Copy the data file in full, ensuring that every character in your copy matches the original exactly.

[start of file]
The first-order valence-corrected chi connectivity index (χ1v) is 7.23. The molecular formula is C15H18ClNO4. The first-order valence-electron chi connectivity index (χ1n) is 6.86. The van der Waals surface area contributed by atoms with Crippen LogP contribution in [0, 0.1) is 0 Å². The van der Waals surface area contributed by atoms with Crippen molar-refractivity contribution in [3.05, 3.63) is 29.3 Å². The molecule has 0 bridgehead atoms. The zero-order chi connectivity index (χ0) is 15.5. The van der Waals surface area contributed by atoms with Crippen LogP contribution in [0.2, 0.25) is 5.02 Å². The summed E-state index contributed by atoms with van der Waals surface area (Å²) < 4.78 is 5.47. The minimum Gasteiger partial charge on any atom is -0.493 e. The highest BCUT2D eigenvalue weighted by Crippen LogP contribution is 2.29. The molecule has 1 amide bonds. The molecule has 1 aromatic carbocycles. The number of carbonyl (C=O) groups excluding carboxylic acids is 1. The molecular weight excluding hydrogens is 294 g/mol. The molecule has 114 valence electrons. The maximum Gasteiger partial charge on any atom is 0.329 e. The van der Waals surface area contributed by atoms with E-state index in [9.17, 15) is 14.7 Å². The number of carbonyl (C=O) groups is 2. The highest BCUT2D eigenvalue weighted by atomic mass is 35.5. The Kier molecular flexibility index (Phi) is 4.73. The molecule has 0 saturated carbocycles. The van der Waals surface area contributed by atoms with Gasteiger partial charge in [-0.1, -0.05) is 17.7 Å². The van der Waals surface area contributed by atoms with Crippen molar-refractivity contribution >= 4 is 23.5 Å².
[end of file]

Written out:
The first-order valence-corrected chi connectivity index (χ1v) is 7.23. The molecular formula is C15H18ClNO4. The first-order valence-electron chi connectivity index (χ1n) is 6.86. The van der Waals surface area contributed by atoms with Crippen LogP contribution in [0, 0.1) is 0 Å². The van der Waals surface area contributed by atoms with Crippen molar-refractivity contribution in [3.05, 3.63) is 29.3 Å². The molecule has 0 bridgehead atoms. The zero-order chi connectivity index (χ0) is 15.5. The van der Waals surface area contributed by atoms with Crippen LogP contribution in [0.2, 0.25) is 5.02 Å². The summed E-state index contributed by atoms with van der Waals surface area (Å²) < 4.78 is 5.47. The minimum Gasteiger partial charge on any atom is -0.493 e. The highest BCUT2D eigenvalue weighted by Crippen LogP contribution is 2.29. The molecule has 1 amide bonds. The molecule has 1 aromatic carbocycles. The number of carbonyl (C=O) groups excluding carboxylic acids is 1. The molecular weight excluding hydrogens is 294 g/mol. The molecule has 114 valence electrons. The maximum Gasteiger partial charge on any atom is 0.329 e. The van der Waals surface area contributed by atoms with E-state index in [9.17, 15) is 14.7 Å². The number of carbonyl (C=O) groups is 2. The highest BCUT2D eigenvalue weighted by atomic mass is 35.5. The Kier molecular flexibility index (Phi) is 4.73. The molecule has 0 saturated carbocycles. The van der Waals surface area contributed by atoms with Gasteiger partial charge in [-0.1, -0.05) is 17.7 Å². The van der Waals surface area contributed by atoms with Crippen molar-refractivity contribution >= 4 is 23.5 Å².